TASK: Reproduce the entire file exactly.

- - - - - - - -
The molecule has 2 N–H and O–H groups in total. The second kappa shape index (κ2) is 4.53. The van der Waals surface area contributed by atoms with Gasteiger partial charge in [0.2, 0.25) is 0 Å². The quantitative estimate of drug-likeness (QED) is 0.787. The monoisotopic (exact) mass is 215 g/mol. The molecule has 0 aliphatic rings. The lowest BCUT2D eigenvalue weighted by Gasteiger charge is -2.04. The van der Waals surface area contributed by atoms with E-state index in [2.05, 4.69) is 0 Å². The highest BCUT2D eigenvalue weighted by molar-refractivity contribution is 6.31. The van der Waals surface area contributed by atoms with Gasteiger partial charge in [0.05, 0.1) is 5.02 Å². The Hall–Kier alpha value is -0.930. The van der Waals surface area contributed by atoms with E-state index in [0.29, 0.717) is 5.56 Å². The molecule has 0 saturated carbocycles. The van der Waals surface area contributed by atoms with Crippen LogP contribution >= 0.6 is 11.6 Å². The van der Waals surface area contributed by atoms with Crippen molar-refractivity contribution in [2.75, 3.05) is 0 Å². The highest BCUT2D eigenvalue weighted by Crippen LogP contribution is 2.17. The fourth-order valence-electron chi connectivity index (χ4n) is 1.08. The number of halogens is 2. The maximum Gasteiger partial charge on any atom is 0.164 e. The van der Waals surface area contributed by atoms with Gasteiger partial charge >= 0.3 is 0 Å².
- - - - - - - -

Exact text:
The molecule has 2 N–H and O–H groups in total. The second kappa shape index (κ2) is 4.53. The van der Waals surface area contributed by atoms with Gasteiger partial charge in [0.2, 0.25) is 0 Å². The quantitative estimate of drug-likeness (QED) is 0.787. The monoisotopic (exact) mass is 215 g/mol. The molecule has 0 aliphatic rings. The lowest BCUT2D eigenvalue weighted by Gasteiger charge is -2.04. The van der Waals surface area contributed by atoms with E-state index in [2.05, 4.69) is 0 Å². The highest BCUT2D eigenvalue weighted by molar-refractivity contribution is 6.31. The van der Waals surface area contributed by atoms with Gasteiger partial charge in [0.05, 0.1) is 5.02 Å². The Hall–Kier alpha value is -0.930. The van der Waals surface area contributed by atoms with E-state index in [0.29, 0.717) is 5.56 Å². The molecule has 0 saturated carbocycles. The van der Waals surface area contributed by atoms with Crippen LogP contribution >= 0.6 is 11.6 Å². The van der Waals surface area contributed by atoms with Crippen molar-refractivity contribution in [2.75, 3.05) is 0 Å². The highest BCUT2D eigenvalue weighted by Crippen LogP contribution is 2.17. The fourth-order valence-electron chi connectivity index (χ4n) is 1.08. The number of halogens is 2. The maximum Gasteiger partial charge on any atom is 0.164 e. The van der Waals surface area contributed by atoms with Gasteiger partial charge >= 0.3 is 0 Å².